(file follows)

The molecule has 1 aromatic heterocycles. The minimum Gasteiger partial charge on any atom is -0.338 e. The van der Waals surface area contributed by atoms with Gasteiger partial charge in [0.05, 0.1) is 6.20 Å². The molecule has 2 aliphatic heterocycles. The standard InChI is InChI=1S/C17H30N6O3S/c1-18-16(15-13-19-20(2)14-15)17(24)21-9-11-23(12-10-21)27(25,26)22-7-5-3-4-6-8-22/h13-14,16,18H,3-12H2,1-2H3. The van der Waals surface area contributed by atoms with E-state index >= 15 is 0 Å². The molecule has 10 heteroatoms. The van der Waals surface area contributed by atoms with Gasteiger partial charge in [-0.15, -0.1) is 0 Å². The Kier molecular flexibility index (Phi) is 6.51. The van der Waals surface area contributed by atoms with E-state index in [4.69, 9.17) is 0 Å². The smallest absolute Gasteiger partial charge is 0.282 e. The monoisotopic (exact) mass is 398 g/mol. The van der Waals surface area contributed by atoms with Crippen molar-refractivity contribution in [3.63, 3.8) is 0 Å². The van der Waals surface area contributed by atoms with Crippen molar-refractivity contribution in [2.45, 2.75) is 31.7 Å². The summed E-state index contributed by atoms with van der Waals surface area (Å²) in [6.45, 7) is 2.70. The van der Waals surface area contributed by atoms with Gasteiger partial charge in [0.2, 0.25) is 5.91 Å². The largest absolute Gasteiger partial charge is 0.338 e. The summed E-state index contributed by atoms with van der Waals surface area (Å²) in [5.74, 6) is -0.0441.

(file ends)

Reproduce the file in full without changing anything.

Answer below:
The molecule has 1 aromatic heterocycles. The minimum Gasteiger partial charge on any atom is -0.338 e. The van der Waals surface area contributed by atoms with Gasteiger partial charge in [0.05, 0.1) is 6.20 Å². The molecule has 2 aliphatic heterocycles. The standard InChI is InChI=1S/C17H30N6O3S/c1-18-16(15-13-19-20(2)14-15)17(24)21-9-11-23(12-10-21)27(25,26)22-7-5-3-4-6-8-22/h13-14,16,18H,3-12H2,1-2H3. The van der Waals surface area contributed by atoms with E-state index >= 15 is 0 Å². The molecule has 10 heteroatoms. The van der Waals surface area contributed by atoms with Gasteiger partial charge in [-0.15, -0.1) is 0 Å². The Kier molecular flexibility index (Phi) is 6.51. The van der Waals surface area contributed by atoms with E-state index in [4.69, 9.17) is 0 Å². The smallest absolute Gasteiger partial charge is 0.282 e. The monoisotopic (exact) mass is 398 g/mol. The van der Waals surface area contributed by atoms with Crippen molar-refractivity contribution in [3.63, 3.8) is 0 Å². The van der Waals surface area contributed by atoms with Crippen molar-refractivity contribution in [2.45, 2.75) is 31.7 Å². The summed E-state index contributed by atoms with van der Waals surface area (Å²) in [6.45, 7) is 2.70. The van der Waals surface area contributed by atoms with Gasteiger partial charge in [0.2, 0.25) is 5.91 Å². The largest absolute Gasteiger partial charge is 0.338 e. The summed E-state index contributed by atoms with van der Waals surface area (Å²) in [5.74, 6) is -0.0441.